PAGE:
We recently wrote about the proposed Patent Box and the tax deduction against trading profits it allows. But this is only half the story.
Research and development expenditure is itself subject to tax relief, currently in the form of a 225% ‘super-deduction’ for SMEs and a 130% one for larger companies. In other words, companies get a full tax deduction of 100% of qualifying expenses, then further deductions of 125% and 30% for SMEs and large companies respectively. Using the main corporation tax rate for 2012/13 of 25% these equate to payments of 31.25% and 7.5% of expenditure.
Generous though these reliefs are, they have not been particularly effective in spurring R&D in large companies. This, however, may be about to change.
A relief ignored
A report by PWC (premium content) in response to a public consultation has highlighted that the majority of large companies do not take R&D relief into account when making R&D investment decisions. This is despite the fact that the available relief means that the Government effectively subsidises companies to carry out qualifying research and development.
This seemingly strange state of affairs is due to a quirk of accounting. Currently, R&D relief is given as a deduction against corporation tax, so does not feature in companies’ pre-tax accounting figures. Unfortunately, most companies use this pre-tax figure in their investment decisions.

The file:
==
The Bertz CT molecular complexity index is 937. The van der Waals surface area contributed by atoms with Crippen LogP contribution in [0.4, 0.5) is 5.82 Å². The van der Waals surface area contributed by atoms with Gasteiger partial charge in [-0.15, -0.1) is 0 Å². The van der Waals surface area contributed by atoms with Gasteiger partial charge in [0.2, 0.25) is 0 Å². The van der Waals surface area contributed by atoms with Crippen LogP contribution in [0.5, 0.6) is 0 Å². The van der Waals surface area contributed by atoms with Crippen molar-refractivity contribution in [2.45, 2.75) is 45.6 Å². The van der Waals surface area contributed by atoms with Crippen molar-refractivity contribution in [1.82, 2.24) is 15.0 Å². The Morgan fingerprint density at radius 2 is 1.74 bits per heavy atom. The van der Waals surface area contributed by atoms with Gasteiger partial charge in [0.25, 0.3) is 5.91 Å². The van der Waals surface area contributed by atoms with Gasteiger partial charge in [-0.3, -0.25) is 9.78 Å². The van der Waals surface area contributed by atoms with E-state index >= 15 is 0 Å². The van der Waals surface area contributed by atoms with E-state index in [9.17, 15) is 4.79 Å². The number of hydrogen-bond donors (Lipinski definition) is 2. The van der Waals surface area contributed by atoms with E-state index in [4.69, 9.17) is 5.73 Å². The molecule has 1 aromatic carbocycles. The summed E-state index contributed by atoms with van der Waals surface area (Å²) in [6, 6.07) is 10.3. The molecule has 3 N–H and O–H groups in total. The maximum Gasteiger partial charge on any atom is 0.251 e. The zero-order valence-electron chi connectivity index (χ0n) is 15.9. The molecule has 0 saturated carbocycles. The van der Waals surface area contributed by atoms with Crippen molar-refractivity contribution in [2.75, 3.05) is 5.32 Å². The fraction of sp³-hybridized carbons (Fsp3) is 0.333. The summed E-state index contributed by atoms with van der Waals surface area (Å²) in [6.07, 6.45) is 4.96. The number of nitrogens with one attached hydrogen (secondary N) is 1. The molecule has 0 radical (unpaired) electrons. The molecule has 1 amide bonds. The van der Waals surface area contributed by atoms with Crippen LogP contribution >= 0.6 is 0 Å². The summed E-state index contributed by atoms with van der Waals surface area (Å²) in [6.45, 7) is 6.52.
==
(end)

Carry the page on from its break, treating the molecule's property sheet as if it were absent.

Moving on up
The solution (pdf), announced alongside the draft 2012 Finance Bill, is to move the relief ‘above the line’ in company accounts. Instead of treating the relief solely as a corporation tax deduction, it is proposed that it will be a payable credit and therefore will appear in the pre-tax accounting figures. This also means that loss making companies with no corporation tax liabilities will still benefit from R&D relief, providing greater certainty of its benefits when planning investment.
It is estimated that such a move will cost the Government around £205m but bring benefits of £665m. Whether that is considered to be enough of a payoff in the current climate should become clearer in March when a consultation on the design of the credit will be launched alongside the 2012 Budget.
As announced in the 2012 Budget, the ‘above the line’ credit will be introduced in the 2012 Finance Bill. This has now gone out for a further consultation. Notably this includes a question on whether an above the line credit should be available for SMEs as well.